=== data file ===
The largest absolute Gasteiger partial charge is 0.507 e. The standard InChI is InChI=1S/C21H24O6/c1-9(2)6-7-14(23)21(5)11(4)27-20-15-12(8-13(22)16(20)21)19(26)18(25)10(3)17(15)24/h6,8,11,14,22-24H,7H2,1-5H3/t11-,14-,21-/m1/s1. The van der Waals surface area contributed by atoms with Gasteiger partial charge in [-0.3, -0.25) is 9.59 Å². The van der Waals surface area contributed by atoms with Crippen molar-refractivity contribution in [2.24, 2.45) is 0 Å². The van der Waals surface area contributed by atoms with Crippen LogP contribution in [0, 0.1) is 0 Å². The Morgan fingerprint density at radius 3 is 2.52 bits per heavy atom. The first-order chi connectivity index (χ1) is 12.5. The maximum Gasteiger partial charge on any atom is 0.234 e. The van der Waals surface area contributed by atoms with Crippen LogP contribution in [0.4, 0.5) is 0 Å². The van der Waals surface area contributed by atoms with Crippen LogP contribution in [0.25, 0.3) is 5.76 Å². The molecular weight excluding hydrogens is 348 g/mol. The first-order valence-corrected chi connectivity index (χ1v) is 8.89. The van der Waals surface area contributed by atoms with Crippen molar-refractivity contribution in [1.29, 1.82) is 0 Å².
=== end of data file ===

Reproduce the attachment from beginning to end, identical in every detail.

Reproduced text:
The largest absolute Gasteiger partial charge is 0.507 e. The standard InChI is InChI=1S/C21H24O6/c1-9(2)6-7-14(23)21(5)11(4)27-20-15-12(8-13(22)16(20)21)19(26)18(25)10(3)17(15)24/h6,8,11,14,22-24H,7H2,1-5H3/t11-,14-,21-/m1/s1. The van der Waals surface area contributed by atoms with Gasteiger partial charge in [-0.3, -0.25) is 9.59 Å². The van der Waals surface area contributed by atoms with Crippen molar-refractivity contribution in [2.24, 2.45) is 0 Å². The van der Waals surface area contributed by atoms with Crippen LogP contribution in [0, 0.1) is 0 Å². The Morgan fingerprint density at radius 3 is 2.52 bits per heavy atom. The first-order chi connectivity index (χ1) is 12.5. The maximum Gasteiger partial charge on any atom is 0.234 e. The van der Waals surface area contributed by atoms with Crippen LogP contribution in [0.4, 0.5) is 0 Å². The van der Waals surface area contributed by atoms with Crippen LogP contribution in [0.25, 0.3) is 5.76 Å². The molecular weight excluding hydrogens is 348 g/mol. The first-order valence-corrected chi connectivity index (χ1v) is 8.89. The van der Waals surface area contributed by atoms with Crippen molar-refractivity contribution in [1.29, 1.82) is 0 Å².